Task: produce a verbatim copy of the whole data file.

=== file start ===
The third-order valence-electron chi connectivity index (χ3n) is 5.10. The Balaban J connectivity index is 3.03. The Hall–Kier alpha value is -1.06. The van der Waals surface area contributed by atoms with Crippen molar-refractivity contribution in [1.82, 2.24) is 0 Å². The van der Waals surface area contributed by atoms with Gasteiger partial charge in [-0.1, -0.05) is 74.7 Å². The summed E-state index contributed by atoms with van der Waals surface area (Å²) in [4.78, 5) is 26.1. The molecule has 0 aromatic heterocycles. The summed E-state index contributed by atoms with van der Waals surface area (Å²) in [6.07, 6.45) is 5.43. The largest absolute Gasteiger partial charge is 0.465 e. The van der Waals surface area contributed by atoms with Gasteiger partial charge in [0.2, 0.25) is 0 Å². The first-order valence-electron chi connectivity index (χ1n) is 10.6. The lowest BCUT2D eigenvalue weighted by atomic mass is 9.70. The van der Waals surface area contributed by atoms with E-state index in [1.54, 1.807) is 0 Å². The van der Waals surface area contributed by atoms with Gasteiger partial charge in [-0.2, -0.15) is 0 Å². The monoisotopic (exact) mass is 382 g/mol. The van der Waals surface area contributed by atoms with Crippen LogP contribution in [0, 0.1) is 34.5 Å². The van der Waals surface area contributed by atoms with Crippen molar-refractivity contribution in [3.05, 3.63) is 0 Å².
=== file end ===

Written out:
The third-order valence-electron chi connectivity index (χ3n) is 5.10. The Balaban J connectivity index is 3.03. The Hall–Kier alpha value is -1.06. The van der Waals surface area contributed by atoms with Crippen molar-refractivity contribution in [1.82, 2.24) is 0 Å². The van der Waals surface area contributed by atoms with Gasteiger partial charge in [-0.1, -0.05) is 74.7 Å². The summed E-state index contributed by atoms with van der Waals surface area (Å²) in [4.78, 5) is 26.1. The molecule has 0 aromatic heterocycles. The summed E-state index contributed by atoms with van der Waals surface area (Å²) in [6.07, 6.45) is 5.43. The largest absolute Gasteiger partial charge is 0.465 e. The van der Waals surface area contributed by atoms with Gasteiger partial charge in [0.2, 0.25) is 0 Å². The first-order valence-electron chi connectivity index (χ1n) is 10.6. The lowest BCUT2D eigenvalue weighted by atomic mass is 9.70. The van der Waals surface area contributed by atoms with E-state index in [1.54, 1.807) is 0 Å². The van der Waals surface area contributed by atoms with Gasteiger partial charge in [-0.2, -0.15) is 0 Å². The monoisotopic (exact) mass is 382 g/mol. The van der Waals surface area contributed by atoms with Crippen LogP contribution in [0, 0.1) is 34.5 Å². The van der Waals surface area contributed by atoms with Crippen molar-refractivity contribution in [3.05, 3.63) is 0 Å².